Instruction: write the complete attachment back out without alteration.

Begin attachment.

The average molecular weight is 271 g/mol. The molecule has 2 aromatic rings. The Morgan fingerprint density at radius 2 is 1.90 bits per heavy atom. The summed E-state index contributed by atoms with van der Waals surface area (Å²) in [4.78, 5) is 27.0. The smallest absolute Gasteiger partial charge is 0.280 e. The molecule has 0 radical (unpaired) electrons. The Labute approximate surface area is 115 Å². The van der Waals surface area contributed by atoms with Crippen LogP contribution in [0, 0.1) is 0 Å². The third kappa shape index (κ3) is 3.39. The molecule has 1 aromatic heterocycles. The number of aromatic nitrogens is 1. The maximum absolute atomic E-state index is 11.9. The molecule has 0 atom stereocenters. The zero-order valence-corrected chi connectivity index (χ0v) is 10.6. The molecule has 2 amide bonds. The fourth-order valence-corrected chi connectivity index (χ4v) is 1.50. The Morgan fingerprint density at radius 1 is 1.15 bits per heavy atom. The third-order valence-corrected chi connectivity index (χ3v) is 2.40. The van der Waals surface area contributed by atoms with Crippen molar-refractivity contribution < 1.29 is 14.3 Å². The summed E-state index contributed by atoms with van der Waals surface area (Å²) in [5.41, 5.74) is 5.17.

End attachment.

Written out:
The average molecular weight is 271 g/mol. The molecule has 2 aromatic rings. The Morgan fingerprint density at radius 2 is 1.90 bits per heavy atom. The summed E-state index contributed by atoms with van der Waals surface area (Å²) in [4.78, 5) is 27.0. The smallest absolute Gasteiger partial charge is 0.280 e. The molecule has 0 radical (unpaired) electrons. The Labute approximate surface area is 115 Å². The van der Waals surface area contributed by atoms with Crippen LogP contribution in [0, 0.1) is 0 Å². The third kappa shape index (κ3) is 3.39. The molecule has 1 aromatic heterocycles. The number of aromatic nitrogens is 1. The maximum absolute atomic E-state index is 11.9. The molecule has 0 atom stereocenters. The zero-order valence-corrected chi connectivity index (χ0v) is 10.6. The molecule has 2 amide bonds. The fourth-order valence-corrected chi connectivity index (χ4v) is 1.50. The Morgan fingerprint density at radius 1 is 1.15 bits per heavy atom. The third-order valence-corrected chi connectivity index (χ3v) is 2.40. The van der Waals surface area contributed by atoms with Crippen molar-refractivity contribution < 1.29 is 14.3 Å². The summed E-state index contributed by atoms with van der Waals surface area (Å²) in [5.41, 5.74) is 5.17.